Pfizer’s appeal of the Prothonotary’s decision was unopposed by Seedlings. [4] Pfizer argued that the Prothonotary applied the incorrect legal test and failed to apply and follow binding jurisprudence. Pfizer contended that applicable test is the one established by the Supreme Court in Sierra Club: “1) the information has been treated as confidential and that on a balance of probabilities its proprietary, commercial and scientific interests could reasonably be harmed by the disclosure of the information, and 2) it is of a confidential nature with a reasonable expectation that it be kept confidential.” [24] Pfizer adds that Sierra Club applies to protective orders, confidentiality orders, as well as “hybrid” orders, and that it has been applied consistently by the FC; except in the Prothonotary’s own previous decision in Live Face on Web, LLC v Soldan Fence and Metals (2009) Ltd, 2017 FC 858 [Live Face]. Moreover, in Juman v Doucette, 2008 SCC 8, The Supreme Court recognized that “disputes about trade secrets and intellectual property may involve exceptional prejudice that is not resolved by the implied undertaking rule alone.” [16] Pfizer also submitted that a private agreement is not the appropriate mechanism to protect confidential information, and that the Prothonotary did not cite any rule, statute or case law that affirms the FC’s jurisdiction to enforce a private agreement by way of contempt proceedings. [18]

The main issue before the FC was to determine whether the Prothonotary erred in law by applying the wrong test. [19] Justice Ahmed indicates that the Prothonotary did not explain why the test in Sierra Club must be understood to exclusively apply to confidentiality orders, as there is no indication in that decision that supports the Prothonotary’s contention. Justice Ahmed writes: “The rationale behind the Sierra Club test, whether one is considering a confidentiality order, a protective order, or a hybrid order, is the same: that is, the protection of sensitive information – whether from the general public or other business adversaries – from abuse or use in activities collateral to the litigation. In this sense, the Prothonotary’s attempt to read Sierra Club as exclusive to confidentiality orders is effectively an exercise in splitting hairs.” [26] The FC found that the parties’ Draft Protective Order meets the test set out in Sierra Club, and that the Prothonotary failed to apply the correct legal test. Justice Ahmed substituted the Prothonotary’s decision with his own; ordering that the Draft Protective Order be issued. [28-29]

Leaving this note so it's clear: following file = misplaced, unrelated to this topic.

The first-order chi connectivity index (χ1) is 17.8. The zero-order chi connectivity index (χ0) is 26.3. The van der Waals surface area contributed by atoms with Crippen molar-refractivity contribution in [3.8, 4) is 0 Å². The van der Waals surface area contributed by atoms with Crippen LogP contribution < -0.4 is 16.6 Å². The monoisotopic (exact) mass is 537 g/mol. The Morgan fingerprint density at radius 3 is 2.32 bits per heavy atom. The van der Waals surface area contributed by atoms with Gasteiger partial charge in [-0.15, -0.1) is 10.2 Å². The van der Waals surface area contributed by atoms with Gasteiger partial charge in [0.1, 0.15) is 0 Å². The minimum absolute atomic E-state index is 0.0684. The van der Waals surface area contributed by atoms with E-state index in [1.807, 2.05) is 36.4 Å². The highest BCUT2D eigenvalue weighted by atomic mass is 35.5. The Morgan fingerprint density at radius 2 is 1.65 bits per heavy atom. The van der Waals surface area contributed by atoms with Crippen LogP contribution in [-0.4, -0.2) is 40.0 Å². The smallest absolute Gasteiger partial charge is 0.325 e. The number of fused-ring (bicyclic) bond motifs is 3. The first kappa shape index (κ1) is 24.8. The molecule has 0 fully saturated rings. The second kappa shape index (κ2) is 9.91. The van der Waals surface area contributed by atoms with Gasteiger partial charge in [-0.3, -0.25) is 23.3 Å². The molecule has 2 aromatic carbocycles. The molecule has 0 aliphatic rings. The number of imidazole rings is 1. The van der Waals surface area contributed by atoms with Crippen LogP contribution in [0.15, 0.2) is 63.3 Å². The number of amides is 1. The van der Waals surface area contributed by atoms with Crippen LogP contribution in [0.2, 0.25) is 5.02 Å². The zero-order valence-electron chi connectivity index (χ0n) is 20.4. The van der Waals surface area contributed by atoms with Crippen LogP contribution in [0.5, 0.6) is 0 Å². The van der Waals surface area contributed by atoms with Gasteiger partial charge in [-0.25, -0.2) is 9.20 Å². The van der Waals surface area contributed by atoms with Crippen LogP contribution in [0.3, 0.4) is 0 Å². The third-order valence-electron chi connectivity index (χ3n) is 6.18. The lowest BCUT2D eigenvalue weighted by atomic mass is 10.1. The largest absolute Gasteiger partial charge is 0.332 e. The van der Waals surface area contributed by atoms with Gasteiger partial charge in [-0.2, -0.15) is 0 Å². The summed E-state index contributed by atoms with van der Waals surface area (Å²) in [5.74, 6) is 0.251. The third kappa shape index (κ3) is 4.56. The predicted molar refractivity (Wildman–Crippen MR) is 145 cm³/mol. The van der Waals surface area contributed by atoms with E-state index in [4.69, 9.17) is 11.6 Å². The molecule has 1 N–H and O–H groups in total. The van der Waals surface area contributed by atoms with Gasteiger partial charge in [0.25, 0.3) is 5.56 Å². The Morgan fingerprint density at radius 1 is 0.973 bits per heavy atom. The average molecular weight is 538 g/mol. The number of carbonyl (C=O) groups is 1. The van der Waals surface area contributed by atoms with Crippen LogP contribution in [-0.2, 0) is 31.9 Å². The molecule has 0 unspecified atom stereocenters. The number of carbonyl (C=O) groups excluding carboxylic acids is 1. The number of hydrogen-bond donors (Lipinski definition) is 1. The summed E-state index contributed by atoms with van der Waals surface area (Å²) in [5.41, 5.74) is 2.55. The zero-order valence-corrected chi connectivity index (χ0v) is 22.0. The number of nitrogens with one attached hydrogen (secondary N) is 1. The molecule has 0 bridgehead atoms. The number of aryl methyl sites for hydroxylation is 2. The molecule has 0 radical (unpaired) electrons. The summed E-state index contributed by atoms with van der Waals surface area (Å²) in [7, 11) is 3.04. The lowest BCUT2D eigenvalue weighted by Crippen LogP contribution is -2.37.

This was the second decision in which the Prothonotary tried to change the FC’s approach to protective orders. Live Face was a decision that surprised many, and culminating with the Prothonotary’s conclusion in this decision, many thought the death of protective orders had arrived at the FC. The Canadian Bar Association sent a letter to the FC, outlining their concerns for the consequences the Prothonotary’s decision may bring. For instance, one of the concerns listed was whether the FC has the jurisdiction to enforce a private agreement governing the handling of confidential information. Another concern is that some parties might refuse to enter any kind of out-of-court agreement. Justice Ahmed’s decision put to rest these concerns by confirming that Sierra Club applies to both protective orders and confidentiality orders. He further mentioned “it is not appropriate […] for a fundamental shift in longstanding practice to arise from the jurisprudence of this Court”. [30]